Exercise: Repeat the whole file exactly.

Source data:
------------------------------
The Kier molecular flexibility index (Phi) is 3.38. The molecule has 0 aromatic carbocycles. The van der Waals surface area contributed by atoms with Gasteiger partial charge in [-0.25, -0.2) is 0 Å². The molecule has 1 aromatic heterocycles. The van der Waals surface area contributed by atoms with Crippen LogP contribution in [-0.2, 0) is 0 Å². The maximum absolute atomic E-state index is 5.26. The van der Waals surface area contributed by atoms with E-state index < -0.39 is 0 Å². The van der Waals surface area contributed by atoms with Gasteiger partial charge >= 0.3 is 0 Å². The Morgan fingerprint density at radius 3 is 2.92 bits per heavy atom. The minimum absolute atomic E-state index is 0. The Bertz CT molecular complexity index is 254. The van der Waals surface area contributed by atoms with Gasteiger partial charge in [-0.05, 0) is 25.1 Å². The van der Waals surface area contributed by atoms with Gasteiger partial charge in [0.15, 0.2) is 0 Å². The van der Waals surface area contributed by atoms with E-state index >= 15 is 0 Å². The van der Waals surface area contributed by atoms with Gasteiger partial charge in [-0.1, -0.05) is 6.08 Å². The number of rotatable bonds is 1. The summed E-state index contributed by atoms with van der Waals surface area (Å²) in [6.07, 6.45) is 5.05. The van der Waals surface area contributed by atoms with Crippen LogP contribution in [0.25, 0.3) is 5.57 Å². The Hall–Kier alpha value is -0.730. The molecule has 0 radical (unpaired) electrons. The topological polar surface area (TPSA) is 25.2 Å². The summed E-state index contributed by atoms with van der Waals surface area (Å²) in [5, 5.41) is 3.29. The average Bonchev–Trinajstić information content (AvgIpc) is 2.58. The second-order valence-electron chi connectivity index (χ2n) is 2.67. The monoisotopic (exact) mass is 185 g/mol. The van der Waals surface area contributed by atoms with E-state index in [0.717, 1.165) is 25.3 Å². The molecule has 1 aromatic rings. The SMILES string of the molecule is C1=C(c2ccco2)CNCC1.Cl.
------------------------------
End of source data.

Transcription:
The Kier molecular flexibility index (Phi) is 3.38. The molecule has 0 aromatic carbocycles. The van der Waals surface area contributed by atoms with Gasteiger partial charge in [-0.25, -0.2) is 0 Å². The molecule has 1 aromatic heterocycles. The van der Waals surface area contributed by atoms with Crippen LogP contribution in [-0.2, 0) is 0 Å². The maximum absolute atomic E-state index is 5.26. The van der Waals surface area contributed by atoms with E-state index < -0.39 is 0 Å². The van der Waals surface area contributed by atoms with Gasteiger partial charge >= 0.3 is 0 Å². The Morgan fingerprint density at radius 3 is 2.92 bits per heavy atom. The minimum absolute atomic E-state index is 0. The Bertz CT molecular complexity index is 254. The van der Waals surface area contributed by atoms with Gasteiger partial charge in [-0.05, 0) is 25.1 Å². The van der Waals surface area contributed by atoms with Gasteiger partial charge in [0.15, 0.2) is 0 Å². The van der Waals surface area contributed by atoms with E-state index >= 15 is 0 Å². The van der Waals surface area contributed by atoms with Gasteiger partial charge in [-0.1, -0.05) is 6.08 Å². The number of rotatable bonds is 1. The summed E-state index contributed by atoms with van der Waals surface area (Å²) in [6.07, 6.45) is 5.05. The van der Waals surface area contributed by atoms with Crippen LogP contribution in [0.25, 0.3) is 5.57 Å². The Hall–Kier alpha value is -0.730. The molecule has 0 radical (unpaired) electrons. The topological polar surface area (TPSA) is 25.2 Å². The summed E-state index contributed by atoms with van der Waals surface area (Å²) in [5, 5.41) is 3.29. The average Bonchev–Trinajstić information content (AvgIpc) is 2.58. The second-order valence-electron chi connectivity index (χ2n) is 2.67. The monoisotopic (exact) mass is 185 g/mol. The van der Waals surface area contributed by atoms with E-state index in [0.717, 1.165) is 25.3 Å². The molecule has 1 aromatic rings. The SMILES string of the molecule is C1=C(c2ccco2)CNCC1.Cl.